The great actor and political activist Ruby Dee died at the age of 91 on June 11. She had been married to Ossie Davis, another amazing actor and social activist, for almost 60 years, until his death in February 2005.
Dee and Davis achieved a powerful collaboration on stage, screen and in the struggle. Broadway marquees dimmed their lights on June 13 in tribute to Dee, as they did for Davis following his death.
Following her graduation from Hunter College in New York City, Dee performed on stage in productions by the American Negro Theater, located in the Harlem branch of the New York Public Library, as well as on Broadway in the early 1940s.
She played the sister of Sidney Poitier’s character in the ground-breaking 1950 anti-racist film “No Way Out,” which also starred Richard Widmark.
Her first major role on Broadway was in the 1959 stage production of playwright Lorraine Hansberry’s award-winning “A Raisin in the Sun,” opposite Poitier. The story, about a Black family in Chicago who face racism when they attempt to move into an all-white neighborhood, is currently on Broadway starring Denzel Washington. The talented actor Sophie Okonedo, who recently won a Tony award playing the role originated by Dee, recognized her as one of her heroes.
When the great African-American singer and actor Audra McDonald won her record-breaking sixth Tony award this year for playing Billie Holiday, she also paid homage to Ruby Dee in her acceptance speech.
Dee met Davis, her future spouse, during the 1946 Broadway production of “Jeb.” She, Davis and many other pioneering African-American actors, female and male, faced decades-long racial barriers, especially in Hollywood films. It wasn’t until the 2007 film “American Gangster” — after almost a 60-year acting career — that Dee garnered her one and only Academy Award nomination. Davis was never nominated for an Oscar.
This year marks the 25th anniversary of Spike Lee’s powerful film, “Do the Right Thing,” about racism in Brooklyn, which included unforgettable characters played by Dee and Davis.
A lifetime of activism
The various acting roles played by Ruby Dee and Ossie Davis reflected their radical political views against racism, war and anti-communist hysteria, which they never compromised. They were close friends of the legendary singer Paul Robeson, who was targeted by the McCarthyite witch hunt in the 1950s, especially after he performed in the Soviet Union and other socialist countries and also spoke out against imperialism and racism. Dee and Davis also publicly opposed the 1953 executions of Ethel Rosenberg and Julius Rosenberg, accused of spying for the Soviet Union.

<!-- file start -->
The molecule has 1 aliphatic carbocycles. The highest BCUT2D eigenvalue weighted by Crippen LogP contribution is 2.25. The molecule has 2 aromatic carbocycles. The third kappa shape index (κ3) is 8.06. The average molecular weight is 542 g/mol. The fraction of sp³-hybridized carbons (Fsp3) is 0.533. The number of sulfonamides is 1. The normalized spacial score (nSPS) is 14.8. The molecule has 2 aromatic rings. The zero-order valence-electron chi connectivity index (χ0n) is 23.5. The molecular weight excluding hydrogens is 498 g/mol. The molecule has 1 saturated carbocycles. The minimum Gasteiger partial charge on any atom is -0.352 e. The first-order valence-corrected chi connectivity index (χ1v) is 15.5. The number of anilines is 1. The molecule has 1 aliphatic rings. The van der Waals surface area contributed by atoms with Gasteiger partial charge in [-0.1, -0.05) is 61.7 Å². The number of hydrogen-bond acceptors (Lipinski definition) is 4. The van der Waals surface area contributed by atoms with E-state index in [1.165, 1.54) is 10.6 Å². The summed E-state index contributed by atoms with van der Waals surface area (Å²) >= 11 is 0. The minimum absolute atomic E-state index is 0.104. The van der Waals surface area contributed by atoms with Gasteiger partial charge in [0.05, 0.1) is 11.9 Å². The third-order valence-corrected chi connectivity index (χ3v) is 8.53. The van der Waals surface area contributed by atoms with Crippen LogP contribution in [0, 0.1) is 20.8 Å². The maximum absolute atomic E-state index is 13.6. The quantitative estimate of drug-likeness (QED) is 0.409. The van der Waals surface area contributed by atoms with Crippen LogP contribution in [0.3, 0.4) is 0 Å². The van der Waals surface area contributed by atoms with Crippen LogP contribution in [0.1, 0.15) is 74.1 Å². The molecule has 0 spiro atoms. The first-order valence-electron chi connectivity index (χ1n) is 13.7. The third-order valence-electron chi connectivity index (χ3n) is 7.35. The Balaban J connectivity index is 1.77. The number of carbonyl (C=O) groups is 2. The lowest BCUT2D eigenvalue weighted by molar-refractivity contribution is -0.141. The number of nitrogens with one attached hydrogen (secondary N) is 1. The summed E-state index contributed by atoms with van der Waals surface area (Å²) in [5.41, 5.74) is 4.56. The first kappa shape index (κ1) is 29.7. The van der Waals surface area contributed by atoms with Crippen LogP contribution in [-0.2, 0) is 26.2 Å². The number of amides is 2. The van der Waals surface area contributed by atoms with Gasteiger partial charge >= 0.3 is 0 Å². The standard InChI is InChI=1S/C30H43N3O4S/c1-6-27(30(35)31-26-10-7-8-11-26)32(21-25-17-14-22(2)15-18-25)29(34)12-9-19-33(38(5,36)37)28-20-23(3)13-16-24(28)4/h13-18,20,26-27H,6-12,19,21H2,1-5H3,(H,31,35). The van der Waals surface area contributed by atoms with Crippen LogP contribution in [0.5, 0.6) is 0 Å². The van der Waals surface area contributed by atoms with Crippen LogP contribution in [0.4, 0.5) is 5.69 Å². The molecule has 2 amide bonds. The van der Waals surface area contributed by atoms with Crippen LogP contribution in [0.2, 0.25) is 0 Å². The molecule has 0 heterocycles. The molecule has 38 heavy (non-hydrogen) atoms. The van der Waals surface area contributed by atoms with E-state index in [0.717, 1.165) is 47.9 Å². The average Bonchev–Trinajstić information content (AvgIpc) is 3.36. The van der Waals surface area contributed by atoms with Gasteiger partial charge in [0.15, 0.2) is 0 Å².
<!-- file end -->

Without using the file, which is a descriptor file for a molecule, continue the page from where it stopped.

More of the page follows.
During the Civil Rights and Black Liberation movements, Dee and Davis formed close relationships with Dr. Martin Luther King Jr. and Malcolm X. In fact, Davis gave the eulogy at Malcolm’s funeral. Both Dee and Davis helped co-facilitate the rally at the historic 1963 March on Washington for Jobs and Freedom, which brought out 250,000 people.
Dee signed the call for International Peace for Cuba rallies in the early 1990s in opposition to the U.S. blockade.
Both Dee and Davis were active in the Free Mumia Abu-Jamal movement. They both spoke at the 1,000-strong Dec. 9, 2000, “International Day of Solidarity with Mumia” rally at Mother AME Zion Church in Harlem. In 2009, Dee was one of many prominent individuals who demanded a federal civil rights investigation to expose the constitutional violations against Mumia that led to his 1982 first-degree murder conviction. Mumia had interviewed Dee and Davis in 1980.
Mumia stated in his Feb. 7, 2005, prisonradio.org audio column following Davis’s death that “for most young people, perhaps the grizzled old guy in Spike Lee’s movie, “Do the Right Thing,” sparks memories. In the flick, Davis plays Da Mayor, a street figure who pines for the attention of his love interest, played by Ruby Dee. This very role reflects the essence of what Davis and Dee have done for generations now: taken rather ordinary roles and imbued them with grace and dignity, a reflection of how they touched the lives of millions of ordinary people by reflecting the best that is within them.”
Ruby Dee and Ossie Davis were one of a kind, brilliant actors who consistently stood in solidarity with the workers and oppressed of the world. They will always remain outstanding examples for artists and non-artists alike.